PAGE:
- Tier 2 – Skilled workers with a job offer, including intra company transfers.
- Tier 3 – Unskilled workers. Currently suspended.
- Tier 4 – Students. Planned to come into force in March 2009.
- Tier 5 – Temporary workers or people coming to the UK under the Youth Mobility Scheme.
Applicants under any of the tiers, apart from tier 1, must be sponsored by the relevant organisation: a UK based employer or educational establishment. In order to sponsor an applicant, the organisation must first obtain a sponsorship licence from the UK Border Agency. In obtaining a licence, the organisation must also agree to assume responsibilities for making sure that a person complies with their immigration conditions by record keeping and reporting any changes to the UK Border Agency.
Overstayer – A person who has remained in the UK beyond their permitted stay.
Public Enquiry Offices (PEO) – Offices offering a same day, premium service for straightforward applications for leave to remain and settlement by non-EEA nationals. Offices are currently located in Croydon, Birmingham, Glasgow, Liverpool and Sheffield.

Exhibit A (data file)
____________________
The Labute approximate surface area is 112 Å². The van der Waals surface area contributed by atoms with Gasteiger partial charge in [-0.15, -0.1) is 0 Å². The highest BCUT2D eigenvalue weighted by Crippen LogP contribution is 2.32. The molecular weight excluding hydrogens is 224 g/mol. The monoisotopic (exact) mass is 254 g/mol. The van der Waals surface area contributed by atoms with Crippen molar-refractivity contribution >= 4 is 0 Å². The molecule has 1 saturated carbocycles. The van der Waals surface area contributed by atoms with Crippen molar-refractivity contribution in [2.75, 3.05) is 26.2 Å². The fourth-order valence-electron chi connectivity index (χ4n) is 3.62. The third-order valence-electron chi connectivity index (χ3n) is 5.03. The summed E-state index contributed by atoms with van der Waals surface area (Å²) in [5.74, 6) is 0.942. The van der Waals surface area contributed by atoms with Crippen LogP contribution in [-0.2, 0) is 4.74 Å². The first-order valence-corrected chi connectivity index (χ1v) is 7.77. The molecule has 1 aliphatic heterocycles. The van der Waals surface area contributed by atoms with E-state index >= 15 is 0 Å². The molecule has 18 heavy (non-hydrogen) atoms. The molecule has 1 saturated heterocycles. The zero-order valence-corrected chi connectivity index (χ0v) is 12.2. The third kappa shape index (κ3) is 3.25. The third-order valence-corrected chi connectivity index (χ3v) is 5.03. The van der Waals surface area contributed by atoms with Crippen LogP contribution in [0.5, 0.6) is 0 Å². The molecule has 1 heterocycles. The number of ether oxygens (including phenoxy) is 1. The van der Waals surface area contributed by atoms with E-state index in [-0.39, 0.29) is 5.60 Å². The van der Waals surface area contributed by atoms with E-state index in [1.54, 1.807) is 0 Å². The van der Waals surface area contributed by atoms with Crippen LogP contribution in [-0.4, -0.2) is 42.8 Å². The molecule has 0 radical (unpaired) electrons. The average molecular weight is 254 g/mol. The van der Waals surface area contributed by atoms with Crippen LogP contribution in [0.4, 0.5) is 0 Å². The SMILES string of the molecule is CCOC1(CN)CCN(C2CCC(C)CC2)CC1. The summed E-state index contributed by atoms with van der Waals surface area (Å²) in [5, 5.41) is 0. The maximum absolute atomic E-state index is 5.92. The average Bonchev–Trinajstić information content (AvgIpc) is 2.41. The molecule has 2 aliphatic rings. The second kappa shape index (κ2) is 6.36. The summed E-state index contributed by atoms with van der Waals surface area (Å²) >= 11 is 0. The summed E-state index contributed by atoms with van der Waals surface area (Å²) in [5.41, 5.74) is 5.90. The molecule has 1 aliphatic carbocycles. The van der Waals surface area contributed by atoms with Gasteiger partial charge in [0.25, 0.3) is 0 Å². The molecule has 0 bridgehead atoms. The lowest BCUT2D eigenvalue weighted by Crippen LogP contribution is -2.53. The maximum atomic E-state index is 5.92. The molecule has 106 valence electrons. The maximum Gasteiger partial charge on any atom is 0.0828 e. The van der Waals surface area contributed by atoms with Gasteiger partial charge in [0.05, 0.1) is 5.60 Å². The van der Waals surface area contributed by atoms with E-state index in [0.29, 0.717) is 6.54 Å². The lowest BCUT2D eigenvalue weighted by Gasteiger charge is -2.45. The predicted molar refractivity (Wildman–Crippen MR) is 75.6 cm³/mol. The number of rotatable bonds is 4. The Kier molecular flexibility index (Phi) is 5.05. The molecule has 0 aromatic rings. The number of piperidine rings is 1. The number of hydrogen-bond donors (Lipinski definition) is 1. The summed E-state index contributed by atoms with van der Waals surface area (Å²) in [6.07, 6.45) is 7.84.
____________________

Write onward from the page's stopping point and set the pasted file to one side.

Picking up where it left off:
Public funds – A number of provisions under the Immigration Rules require that a person should be able to support themselves “without recourse to public funds”. Public funds are defined for immigration purposes in paragraph 6 of the Immigration Rules.
Refusal of leave to enter – A decision, normally made by an immigration officer at a port of entry, to refuse a person permission to enter the UK. A person can be refused leave to enter even if they hold a valid entry clearance. Grounds for Refusal of Leave to Enter are set out in paragraphs 320-321 of the Immigration Rules. A person who is refused leave to enter will normally be returned to the place from which they arrived or their country of origin.
Register of Education Providers – A list of education providers including universities and private establishments. All colleges that want to recruit foreign students must be on the list.
Register of Sponsors – A list of organisations licensed to sponsor migrants under the Points Based System